This paper considers the definitions of spouse, civil partner and partner in European Union (EU) free movement of persons law in order to question the EU's heterocentric approach to defining 'family' in this context. It argues that the term 'spouse' should include same-sex married partners in order to ensure that there is no discrimination on the grounds of sexual orientation. It further highlights the problems created by basing free movement rights of civil partners on host state recognition of such partnerships. This approach allows Member States to discriminate on the grounds of sexual orientation and is therefore not compatible with EU equality law in others areas. The position of unmarried or unregistered partners is also considered; in particular, the paper examines the requirement of a duly-attested durable relationship and its impact on same-sex partners wishing to move from one Member State to another. The paper argues that it is time to reconsider the law in this area and bring it in line with the EU's commitment to eliminate discrimination on several grounds, including sexual orientation. © 2011 Taylor and Francis Group, LLC.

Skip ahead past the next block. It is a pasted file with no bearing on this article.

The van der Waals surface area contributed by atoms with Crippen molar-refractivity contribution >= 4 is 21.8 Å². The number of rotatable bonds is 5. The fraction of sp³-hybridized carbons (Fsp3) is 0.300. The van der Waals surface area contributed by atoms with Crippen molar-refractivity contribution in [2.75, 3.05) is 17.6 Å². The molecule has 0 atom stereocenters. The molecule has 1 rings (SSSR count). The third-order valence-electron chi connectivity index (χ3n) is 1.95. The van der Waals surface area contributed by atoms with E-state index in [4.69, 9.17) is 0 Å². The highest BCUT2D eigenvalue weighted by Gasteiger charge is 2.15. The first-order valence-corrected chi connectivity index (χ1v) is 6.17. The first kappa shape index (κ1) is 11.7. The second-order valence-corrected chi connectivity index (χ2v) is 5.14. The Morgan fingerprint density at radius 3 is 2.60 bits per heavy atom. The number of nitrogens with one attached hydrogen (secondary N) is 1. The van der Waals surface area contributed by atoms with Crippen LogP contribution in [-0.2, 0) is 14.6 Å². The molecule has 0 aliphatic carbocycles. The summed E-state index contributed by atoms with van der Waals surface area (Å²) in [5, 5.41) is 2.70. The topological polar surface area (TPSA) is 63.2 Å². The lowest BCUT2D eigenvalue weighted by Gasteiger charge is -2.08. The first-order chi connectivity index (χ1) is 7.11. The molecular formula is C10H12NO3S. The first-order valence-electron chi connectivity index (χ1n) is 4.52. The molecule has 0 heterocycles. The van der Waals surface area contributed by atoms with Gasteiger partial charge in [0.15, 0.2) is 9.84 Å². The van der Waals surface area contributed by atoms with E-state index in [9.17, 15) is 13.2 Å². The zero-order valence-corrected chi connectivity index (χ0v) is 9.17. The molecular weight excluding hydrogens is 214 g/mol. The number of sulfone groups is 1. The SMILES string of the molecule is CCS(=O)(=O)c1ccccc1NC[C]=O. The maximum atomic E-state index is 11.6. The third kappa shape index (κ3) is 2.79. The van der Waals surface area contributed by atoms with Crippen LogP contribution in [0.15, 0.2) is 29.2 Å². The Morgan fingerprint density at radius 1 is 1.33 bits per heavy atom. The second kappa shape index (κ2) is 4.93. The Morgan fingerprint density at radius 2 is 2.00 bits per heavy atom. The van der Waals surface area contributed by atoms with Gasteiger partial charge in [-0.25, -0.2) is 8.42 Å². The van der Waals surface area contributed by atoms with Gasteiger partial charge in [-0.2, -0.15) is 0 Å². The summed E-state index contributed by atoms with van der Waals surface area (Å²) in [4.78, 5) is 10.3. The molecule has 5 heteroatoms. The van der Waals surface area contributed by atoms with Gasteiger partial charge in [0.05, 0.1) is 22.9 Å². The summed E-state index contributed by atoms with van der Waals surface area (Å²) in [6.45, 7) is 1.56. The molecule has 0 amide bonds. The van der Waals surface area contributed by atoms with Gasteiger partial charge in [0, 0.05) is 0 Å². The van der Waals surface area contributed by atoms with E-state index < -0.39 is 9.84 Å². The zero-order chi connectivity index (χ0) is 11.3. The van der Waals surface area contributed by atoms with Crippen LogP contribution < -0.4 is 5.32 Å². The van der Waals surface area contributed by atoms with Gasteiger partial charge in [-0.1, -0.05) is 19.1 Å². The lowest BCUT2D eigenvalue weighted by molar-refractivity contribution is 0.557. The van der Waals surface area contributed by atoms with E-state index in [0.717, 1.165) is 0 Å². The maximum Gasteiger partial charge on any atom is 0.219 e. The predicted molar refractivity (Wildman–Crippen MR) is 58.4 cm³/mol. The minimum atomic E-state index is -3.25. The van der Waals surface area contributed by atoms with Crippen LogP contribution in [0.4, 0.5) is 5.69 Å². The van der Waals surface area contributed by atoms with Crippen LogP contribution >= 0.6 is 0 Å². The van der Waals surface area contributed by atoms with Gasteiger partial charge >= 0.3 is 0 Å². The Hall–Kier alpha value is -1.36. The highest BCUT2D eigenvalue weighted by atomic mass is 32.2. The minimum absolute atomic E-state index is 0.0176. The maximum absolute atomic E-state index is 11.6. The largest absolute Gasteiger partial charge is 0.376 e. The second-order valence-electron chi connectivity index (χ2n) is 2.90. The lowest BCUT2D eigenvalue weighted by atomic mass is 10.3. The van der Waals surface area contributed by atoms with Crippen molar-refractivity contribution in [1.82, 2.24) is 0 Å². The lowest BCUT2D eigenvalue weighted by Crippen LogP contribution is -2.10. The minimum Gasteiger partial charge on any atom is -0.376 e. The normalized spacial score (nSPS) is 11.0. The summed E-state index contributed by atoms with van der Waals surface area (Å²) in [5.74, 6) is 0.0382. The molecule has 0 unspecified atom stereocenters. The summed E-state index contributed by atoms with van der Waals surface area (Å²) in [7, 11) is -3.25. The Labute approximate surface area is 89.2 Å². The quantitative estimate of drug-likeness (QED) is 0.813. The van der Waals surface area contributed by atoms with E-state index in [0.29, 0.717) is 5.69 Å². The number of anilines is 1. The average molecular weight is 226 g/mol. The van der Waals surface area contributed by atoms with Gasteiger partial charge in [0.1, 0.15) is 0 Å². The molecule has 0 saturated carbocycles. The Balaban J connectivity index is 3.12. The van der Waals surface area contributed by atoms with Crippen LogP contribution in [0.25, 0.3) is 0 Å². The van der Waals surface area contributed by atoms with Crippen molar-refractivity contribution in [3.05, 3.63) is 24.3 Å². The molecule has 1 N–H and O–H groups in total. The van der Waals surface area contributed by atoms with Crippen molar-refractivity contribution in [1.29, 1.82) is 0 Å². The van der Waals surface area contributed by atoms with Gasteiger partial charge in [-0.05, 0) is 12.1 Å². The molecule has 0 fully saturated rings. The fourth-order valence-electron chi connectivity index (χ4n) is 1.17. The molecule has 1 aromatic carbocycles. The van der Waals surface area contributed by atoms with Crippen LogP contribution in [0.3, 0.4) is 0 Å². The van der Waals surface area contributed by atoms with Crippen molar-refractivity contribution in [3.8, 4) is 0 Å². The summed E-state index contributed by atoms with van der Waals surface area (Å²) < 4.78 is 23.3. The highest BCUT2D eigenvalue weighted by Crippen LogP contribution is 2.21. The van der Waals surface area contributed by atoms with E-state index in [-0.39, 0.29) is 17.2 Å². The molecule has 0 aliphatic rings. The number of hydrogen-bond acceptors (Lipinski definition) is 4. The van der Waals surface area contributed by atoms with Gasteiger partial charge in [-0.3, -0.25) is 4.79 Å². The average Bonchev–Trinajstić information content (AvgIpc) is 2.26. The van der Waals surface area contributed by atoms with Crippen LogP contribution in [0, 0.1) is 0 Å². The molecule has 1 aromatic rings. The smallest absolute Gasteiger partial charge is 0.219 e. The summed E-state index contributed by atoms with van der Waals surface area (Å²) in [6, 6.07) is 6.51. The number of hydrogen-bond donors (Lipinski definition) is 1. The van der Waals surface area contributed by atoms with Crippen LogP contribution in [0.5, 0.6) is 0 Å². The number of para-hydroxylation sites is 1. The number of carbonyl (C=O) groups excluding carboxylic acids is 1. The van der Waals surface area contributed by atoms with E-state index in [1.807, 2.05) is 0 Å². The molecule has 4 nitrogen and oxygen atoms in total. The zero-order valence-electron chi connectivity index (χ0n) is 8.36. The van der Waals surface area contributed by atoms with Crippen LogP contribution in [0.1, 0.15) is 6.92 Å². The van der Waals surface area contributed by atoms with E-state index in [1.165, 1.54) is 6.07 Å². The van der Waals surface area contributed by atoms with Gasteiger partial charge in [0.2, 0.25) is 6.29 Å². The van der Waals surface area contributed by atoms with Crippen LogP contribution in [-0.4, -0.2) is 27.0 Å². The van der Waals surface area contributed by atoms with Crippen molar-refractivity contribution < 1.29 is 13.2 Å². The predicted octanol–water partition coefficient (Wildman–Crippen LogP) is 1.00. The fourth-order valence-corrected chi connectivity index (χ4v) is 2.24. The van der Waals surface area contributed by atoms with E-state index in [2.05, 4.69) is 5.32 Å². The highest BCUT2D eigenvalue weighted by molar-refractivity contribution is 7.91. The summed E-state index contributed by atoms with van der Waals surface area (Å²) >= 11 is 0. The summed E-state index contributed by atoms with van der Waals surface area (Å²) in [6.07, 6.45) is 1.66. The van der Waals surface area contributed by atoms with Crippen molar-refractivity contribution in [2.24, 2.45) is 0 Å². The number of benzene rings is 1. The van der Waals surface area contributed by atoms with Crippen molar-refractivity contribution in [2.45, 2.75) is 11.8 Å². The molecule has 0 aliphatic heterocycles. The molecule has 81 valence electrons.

Guth, J. (2011). When is a Partner not a Partner? Conceptualisations of “family” in EU Free Movement Law. Journal of Social Welfare and Family Law, 33(2), 193–204. https://doi.org/10.1080/09649069.2011.617078